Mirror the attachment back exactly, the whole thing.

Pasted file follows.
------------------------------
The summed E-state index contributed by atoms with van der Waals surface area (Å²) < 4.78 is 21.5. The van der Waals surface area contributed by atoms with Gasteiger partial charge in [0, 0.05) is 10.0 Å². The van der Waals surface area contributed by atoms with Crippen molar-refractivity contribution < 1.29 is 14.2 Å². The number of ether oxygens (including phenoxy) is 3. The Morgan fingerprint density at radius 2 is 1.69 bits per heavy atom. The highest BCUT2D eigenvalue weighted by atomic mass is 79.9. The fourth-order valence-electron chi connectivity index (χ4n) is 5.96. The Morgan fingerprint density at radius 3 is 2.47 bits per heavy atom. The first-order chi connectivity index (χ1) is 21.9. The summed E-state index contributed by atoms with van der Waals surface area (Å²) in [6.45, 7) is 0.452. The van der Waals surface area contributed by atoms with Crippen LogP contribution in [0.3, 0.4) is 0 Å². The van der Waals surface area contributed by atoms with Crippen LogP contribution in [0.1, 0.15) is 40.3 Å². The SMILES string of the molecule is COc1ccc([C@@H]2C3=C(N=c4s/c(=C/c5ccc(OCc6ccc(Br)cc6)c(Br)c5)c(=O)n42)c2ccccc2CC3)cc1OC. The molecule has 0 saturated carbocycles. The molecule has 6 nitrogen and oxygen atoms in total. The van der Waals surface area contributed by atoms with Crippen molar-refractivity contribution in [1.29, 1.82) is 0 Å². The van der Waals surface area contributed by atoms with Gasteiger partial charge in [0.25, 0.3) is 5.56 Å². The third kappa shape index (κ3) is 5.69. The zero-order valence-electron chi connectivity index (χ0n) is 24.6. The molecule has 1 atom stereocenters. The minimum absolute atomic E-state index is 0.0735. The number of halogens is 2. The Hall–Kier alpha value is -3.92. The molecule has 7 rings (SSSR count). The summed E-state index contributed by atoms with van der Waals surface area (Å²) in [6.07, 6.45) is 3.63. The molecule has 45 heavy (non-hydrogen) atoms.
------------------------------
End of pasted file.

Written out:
The summed E-state index contributed by atoms with van der Waals surface area (Å²) < 4.78 is 21.5. The van der Waals surface area contributed by atoms with Gasteiger partial charge in [0, 0.05) is 10.0 Å². The van der Waals surface area contributed by atoms with Crippen molar-refractivity contribution < 1.29 is 14.2 Å². The number of ether oxygens (including phenoxy) is 3. The Morgan fingerprint density at radius 2 is 1.69 bits per heavy atom. The highest BCUT2D eigenvalue weighted by atomic mass is 79.9. The fourth-order valence-electron chi connectivity index (χ4n) is 5.96. The Morgan fingerprint density at radius 3 is 2.47 bits per heavy atom. The first-order chi connectivity index (χ1) is 21.9. The summed E-state index contributed by atoms with van der Waals surface area (Å²) in [6.45, 7) is 0.452. The van der Waals surface area contributed by atoms with Crippen LogP contribution in [0.3, 0.4) is 0 Å². The van der Waals surface area contributed by atoms with Crippen LogP contribution in [0.1, 0.15) is 40.3 Å². The SMILES string of the molecule is COc1ccc([C@@H]2C3=C(N=c4s/c(=C/c5ccc(OCc6ccc(Br)cc6)c(Br)c5)c(=O)n42)c2ccccc2CC3)cc1OC. The molecule has 0 saturated carbocycles. The molecule has 6 nitrogen and oxygen atoms in total. The van der Waals surface area contributed by atoms with Crippen molar-refractivity contribution in [1.29, 1.82) is 0 Å². The van der Waals surface area contributed by atoms with Gasteiger partial charge in [0.25, 0.3) is 5.56 Å². The third kappa shape index (κ3) is 5.69. The zero-order valence-electron chi connectivity index (χ0n) is 24.6. The molecule has 1 atom stereocenters. The minimum absolute atomic E-state index is 0.0735. The number of halogens is 2. The Hall–Kier alpha value is -3.92. The molecule has 7 rings (SSSR count). The summed E-state index contributed by atoms with van der Waals surface area (Å²) in [6.07, 6.45) is 3.63. The molecule has 45 heavy (non-hydrogen) atoms.